Hello hello! Life as of lately as been pretty spectacular! I started back to being a 9 to 5 girl, resulting in a very pooped Sandy. My Mom came to visit for the 4th, as well as my best pals. It was so lovely to be able to wrap my arms around my Momma and have the best kind of conversations with my lady friends. We berry picked, muddy hiked, ice cream ate, alpine slid, sing alonged, cave dwelled, river tubed, Gatlinburged, boozed, and giggled!
I find that I'm smiling more and more these days. I like that.
When it comes to fashion I am essentially a one trick pony. My wardrobe is a variation on the same thing, I've been called a cartoon character numerous times. It's no different when it comes to shoes. Unlike most women, I don't have a shoe problem. I seek out the same shoes over and over again, ballet flats and moccasins. Heels? Forget it. Yep.
With that said, Home-girl likes a fun pair of shoes every now and then. I've been a huge fan of all the color blocking popping up in the fashion world and today I'll share how to make your own knock-off pair of "cap toe flats."
What you'll need
a pair of shoes (I got a pair of flats on clearance at Old Navy for $5. I also decided to give the most disgusting pair of shoes I own, ie: my favorites, a face lift)
paints (I used what I had on hand, but I think spray paint may be your best option)
paint brush (if your not using spray paint)
Step 1: Measure where you'd like you color to start and mark it Step 2: Tape off the area where you will be painting, including the soles to ensure clean lines. Step 3: Paint several coats allowing each coat to dry before painting the next (if spray painting make sure you cover the rest of the shoe to block any rouge paint) Step 4: Once paint has dried, remove tape.
Ta-da! I imagine these may need some touching up in the future since I used acrylic paint, but they are still a thrifty way to make some happy feet!
Since shacking up with my Grandma she's been super excited about the prospect of having someone to help her out with landscaping the yard. These last few days I've been in gardening land, digging, planting, fertilizing, transplanting, and re-potting. I've never been one for yard work but I will say I've enjoyed getting my hands a bit dirty.
We now own a bright pink hydrangea bush. The nursery in town gave me a lesson in hydrangea coloring. We're hoping my magic potion will do the trick for some blue blossoms next year.
Another little fun project from this weekend was inspired from these planters from Stoneface Creations. I've always loved these garden heads and decided make my own kitschy version.
During my NYC visit last month, my pal Duane and I ventured to Otto's Shrunken Head, a tiki dive in the East Village. We indulged in a few potent brews with the intent leaving with a fun new tiki friend. Since all my tiki mugs are in storage back in Florida, this guy has just been taking up space on my desk. Inspired by my favorite planters I repotted one of my succulents and gave ol' Singapore Sling a head of "hair." This is a fun idea I'll keep in mind for more of my tiki mugs in the future!
I'll let you in on a little secret, I LOVE BREAD! So much so that there was a time when I considered it to be a bit of a vice. I would often visit my local grocery store and leave with various kinds of freshly baked loaves. They would usually be gone within a day or so. Oh bread! Delightful, crispy, fluffy bread! Yeah, you know what I'm talking about.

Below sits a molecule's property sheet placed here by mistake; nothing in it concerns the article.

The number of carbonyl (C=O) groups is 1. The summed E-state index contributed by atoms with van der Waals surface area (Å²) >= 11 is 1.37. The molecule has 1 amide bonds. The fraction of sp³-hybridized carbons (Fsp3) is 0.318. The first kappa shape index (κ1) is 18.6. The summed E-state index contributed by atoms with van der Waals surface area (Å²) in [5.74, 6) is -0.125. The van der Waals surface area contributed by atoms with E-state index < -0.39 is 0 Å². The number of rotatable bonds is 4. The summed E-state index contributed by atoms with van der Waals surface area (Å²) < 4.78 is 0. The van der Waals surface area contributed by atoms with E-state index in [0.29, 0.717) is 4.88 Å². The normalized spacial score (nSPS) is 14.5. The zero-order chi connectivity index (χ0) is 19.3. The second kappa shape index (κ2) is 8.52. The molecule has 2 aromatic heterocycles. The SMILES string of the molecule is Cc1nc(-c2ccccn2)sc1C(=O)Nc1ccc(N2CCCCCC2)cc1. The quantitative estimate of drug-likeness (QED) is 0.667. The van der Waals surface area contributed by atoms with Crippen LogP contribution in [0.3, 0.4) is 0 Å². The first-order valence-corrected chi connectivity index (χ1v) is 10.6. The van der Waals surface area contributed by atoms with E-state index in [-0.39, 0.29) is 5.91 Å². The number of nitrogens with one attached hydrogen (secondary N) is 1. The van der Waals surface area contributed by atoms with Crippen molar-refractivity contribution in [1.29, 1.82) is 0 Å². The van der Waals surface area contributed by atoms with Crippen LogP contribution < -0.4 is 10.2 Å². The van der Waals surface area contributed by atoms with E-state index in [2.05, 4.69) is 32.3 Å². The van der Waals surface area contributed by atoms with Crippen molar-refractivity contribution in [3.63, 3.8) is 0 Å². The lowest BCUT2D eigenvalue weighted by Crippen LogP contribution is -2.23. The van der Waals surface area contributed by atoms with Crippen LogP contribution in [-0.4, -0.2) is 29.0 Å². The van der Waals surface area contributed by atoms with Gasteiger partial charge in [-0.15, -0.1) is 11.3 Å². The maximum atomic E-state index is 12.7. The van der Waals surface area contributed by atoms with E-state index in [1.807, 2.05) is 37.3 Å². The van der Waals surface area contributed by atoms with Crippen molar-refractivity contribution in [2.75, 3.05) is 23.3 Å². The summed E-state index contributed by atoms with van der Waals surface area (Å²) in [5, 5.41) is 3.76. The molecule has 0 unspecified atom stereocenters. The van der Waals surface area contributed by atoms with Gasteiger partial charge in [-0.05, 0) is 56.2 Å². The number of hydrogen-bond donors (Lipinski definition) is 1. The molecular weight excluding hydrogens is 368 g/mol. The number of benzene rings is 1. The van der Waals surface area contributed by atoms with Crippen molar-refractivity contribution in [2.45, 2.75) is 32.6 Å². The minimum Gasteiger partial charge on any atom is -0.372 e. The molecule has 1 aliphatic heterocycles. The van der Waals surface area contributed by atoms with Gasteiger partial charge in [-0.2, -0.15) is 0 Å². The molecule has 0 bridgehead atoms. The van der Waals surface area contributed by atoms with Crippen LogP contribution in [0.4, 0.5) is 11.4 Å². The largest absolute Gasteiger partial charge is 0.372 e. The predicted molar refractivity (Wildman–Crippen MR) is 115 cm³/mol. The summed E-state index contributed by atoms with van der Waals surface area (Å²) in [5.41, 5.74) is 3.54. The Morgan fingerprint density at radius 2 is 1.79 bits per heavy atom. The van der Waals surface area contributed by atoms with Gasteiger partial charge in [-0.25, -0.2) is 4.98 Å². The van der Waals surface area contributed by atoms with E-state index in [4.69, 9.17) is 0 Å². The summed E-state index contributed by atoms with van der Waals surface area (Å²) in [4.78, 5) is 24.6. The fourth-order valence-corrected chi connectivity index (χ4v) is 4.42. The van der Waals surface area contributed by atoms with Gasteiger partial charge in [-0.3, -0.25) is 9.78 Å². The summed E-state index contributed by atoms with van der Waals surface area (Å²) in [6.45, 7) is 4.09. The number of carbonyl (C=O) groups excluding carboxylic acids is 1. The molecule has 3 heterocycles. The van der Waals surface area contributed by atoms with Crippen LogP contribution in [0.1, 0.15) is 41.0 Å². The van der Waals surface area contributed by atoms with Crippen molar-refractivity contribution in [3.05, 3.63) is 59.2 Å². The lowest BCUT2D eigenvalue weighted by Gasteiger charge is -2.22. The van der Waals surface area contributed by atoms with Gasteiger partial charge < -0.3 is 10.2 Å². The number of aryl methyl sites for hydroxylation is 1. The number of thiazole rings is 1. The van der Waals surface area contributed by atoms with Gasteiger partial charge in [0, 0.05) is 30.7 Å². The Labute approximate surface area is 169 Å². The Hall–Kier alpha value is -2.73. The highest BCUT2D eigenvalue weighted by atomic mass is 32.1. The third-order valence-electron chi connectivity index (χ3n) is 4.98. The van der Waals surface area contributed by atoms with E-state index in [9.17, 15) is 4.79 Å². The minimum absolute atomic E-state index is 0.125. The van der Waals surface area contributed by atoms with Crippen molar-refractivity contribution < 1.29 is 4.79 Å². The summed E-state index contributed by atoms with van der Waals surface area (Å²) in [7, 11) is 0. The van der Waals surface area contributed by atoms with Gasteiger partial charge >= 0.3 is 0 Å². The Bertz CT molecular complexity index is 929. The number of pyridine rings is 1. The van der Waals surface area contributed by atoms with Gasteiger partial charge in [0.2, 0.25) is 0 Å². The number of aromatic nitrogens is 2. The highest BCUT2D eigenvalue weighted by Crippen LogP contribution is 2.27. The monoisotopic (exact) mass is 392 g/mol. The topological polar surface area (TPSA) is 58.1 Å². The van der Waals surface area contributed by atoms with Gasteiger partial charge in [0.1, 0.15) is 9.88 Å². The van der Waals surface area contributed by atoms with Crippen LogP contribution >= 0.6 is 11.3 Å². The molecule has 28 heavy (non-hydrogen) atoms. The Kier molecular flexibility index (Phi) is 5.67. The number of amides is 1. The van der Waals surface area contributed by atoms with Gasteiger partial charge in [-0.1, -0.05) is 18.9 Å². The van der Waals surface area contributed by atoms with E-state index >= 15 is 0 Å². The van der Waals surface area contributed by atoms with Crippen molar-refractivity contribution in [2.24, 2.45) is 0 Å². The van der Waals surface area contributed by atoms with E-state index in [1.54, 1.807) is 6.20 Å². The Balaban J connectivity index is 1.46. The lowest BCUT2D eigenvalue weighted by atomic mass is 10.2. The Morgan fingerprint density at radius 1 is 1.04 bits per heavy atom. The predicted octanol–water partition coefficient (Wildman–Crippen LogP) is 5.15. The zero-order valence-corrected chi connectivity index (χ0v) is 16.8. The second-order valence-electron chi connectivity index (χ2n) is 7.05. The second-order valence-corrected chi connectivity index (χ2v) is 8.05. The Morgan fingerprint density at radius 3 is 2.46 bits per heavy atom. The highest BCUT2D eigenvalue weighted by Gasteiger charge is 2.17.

Over time Bread and I had to have the, "it's not you it's me" talk, putting a little distance between ourselves. We are still good friends and hangout every now and then. In fact we did some catching up recently...
Okay, that may have been leaning on the side if dramatic or crazy, but this girl does love her breads. Beer bread is one of my favorites and today I'll share with you how to make it!
Beer Bread is super fantastic for a number of reasons, it's insanely easy, (like if you are a horrible baker ie: me) you can put literally anything in it, and it's so yummy! Bake away!
What you'll need:
1 12oz bottle or can of beer
3 cups of self rising flour
3 tablespoons of sugar
Your fixins', my favorite is rosemary and garlic
Step 1: Pre-heat oven to 350 degrees and grease a 9" x 5" loaf pan. (line with foil, this makes it way easier to remove loaf, especially if you have zero patients for letting it cool) Step 2: Whisk together all your dry ingredients (including your fixins') in a large mixing bowl. Step 3: Combine beer and dry ingredients and mix well with wooden spoon. Batter will be very sticky. Step 4: Pour into loaf pan and bake for 50-60 minutes until golden and a toothpick inserted in the middle comes out clean.
Have fun with this recipe! It's great made with different cheeses, honey, or sun dried tomatoes. Try whatever tickles your fancy. I also tend to be pretty adventurous with my beers, this means I run into my fair share of duds. Beer Bread is great for buyers remorse, take that Apricot Ale!
It's a known fact in my family that I have a love of dusty cluttered antique shops and coffee. Well, combine the two with inclement weather and you have the perfect day.
Sunday I was feeling a little bit of cabin fever, so even though the weather was pretty terrible I found it to be the perfect time to explore downtown Hendersonville. Now, downtown really isn't anything new to me as I've been coming and going since I can remember, but when it rains the tourists disappear! The town is quaint, the coffee divine, and I honestly think exploring during a rainstorm is the best way to enjoy the town. Most of my favorite places are in dire need of repair, the floors are usually scattered with buckets catching rain water and one can count on a soundtrack of drips and Benny Goodman. I can't think of a better way to dig through junk!
By the end of my little outing I looked like a drowned rat, had met my caffeine quota for the day, and purchased 10 milk bottle caps. Yep. Milk bottle caps.